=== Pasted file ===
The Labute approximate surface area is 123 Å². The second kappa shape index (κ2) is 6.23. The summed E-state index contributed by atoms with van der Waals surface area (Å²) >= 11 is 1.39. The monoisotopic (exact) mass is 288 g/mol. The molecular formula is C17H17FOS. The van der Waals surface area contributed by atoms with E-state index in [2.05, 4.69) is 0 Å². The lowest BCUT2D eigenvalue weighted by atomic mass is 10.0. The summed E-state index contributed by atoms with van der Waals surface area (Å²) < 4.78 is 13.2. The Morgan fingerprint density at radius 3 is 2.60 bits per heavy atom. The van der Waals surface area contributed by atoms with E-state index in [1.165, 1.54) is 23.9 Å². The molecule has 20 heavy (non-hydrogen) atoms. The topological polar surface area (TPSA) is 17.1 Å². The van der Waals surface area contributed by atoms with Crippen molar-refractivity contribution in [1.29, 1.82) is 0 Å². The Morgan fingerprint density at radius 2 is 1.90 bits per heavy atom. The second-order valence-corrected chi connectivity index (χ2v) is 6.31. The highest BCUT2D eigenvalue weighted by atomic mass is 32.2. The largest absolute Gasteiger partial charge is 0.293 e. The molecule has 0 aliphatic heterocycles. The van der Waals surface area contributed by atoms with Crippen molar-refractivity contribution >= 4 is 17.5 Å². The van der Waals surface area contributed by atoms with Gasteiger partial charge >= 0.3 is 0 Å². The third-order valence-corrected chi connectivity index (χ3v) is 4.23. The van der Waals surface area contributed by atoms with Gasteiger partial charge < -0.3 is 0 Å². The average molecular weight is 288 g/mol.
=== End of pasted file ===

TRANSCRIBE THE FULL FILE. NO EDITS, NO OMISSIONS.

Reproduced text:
The Labute approximate surface area is 123 Å². The second kappa shape index (κ2) is 6.23. The summed E-state index contributed by atoms with van der Waals surface area (Å²) >= 11 is 1.39. The monoisotopic (exact) mass is 288 g/mol. The molecular formula is C17H17FOS. The van der Waals surface area contributed by atoms with E-state index in [2.05, 4.69) is 0 Å². The lowest BCUT2D eigenvalue weighted by atomic mass is 10.0. The summed E-state index contributed by atoms with van der Waals surface area (Å²) < 4.78 is 13.2. The Morgan fingerprint density at radius 3 is 2.60 bits per heavy atom. The van der Waals surface area contributed by atoms with E-state index in [1.165, 1.54) is 23.9 Å². The molecule has 20 heavy (non-hydrogen) atoms. The topological polar surface area (TPSA) is 17.1 Å². The van der Waals surface area contributed by atoms with Crippen molar-refractivity contribution in [1.29, 1.82) is 0 Å². The Morgan fingerprint density at radius 2 is 1.90 bits per heavy atom. The second-order valence-corrected chi connectivity index (χ2v) is 6.31. The highest BCUT2D eigenvalue weighted by atomic mass is 32.2. The largest absolute Gasteiger partial charge is 0.293 e. The molecule has 0 aliphatic heterocycles. The van der Waals surface area contributed by atoms with Crippen molar-refractivity contribution >= 4 is 17.5 Å². The van der Waals surface area contributed by atoms with Gasteiger partial charge >= 0.3 is 0 Å². The third-order valence-corrected chi connectivity index (χ3v) is 4.23. The van der Waals surface area contributed by atoms with Gasteiger partial charge < -0.3 is 0 Å². The average molecular weight is 288 g/mol.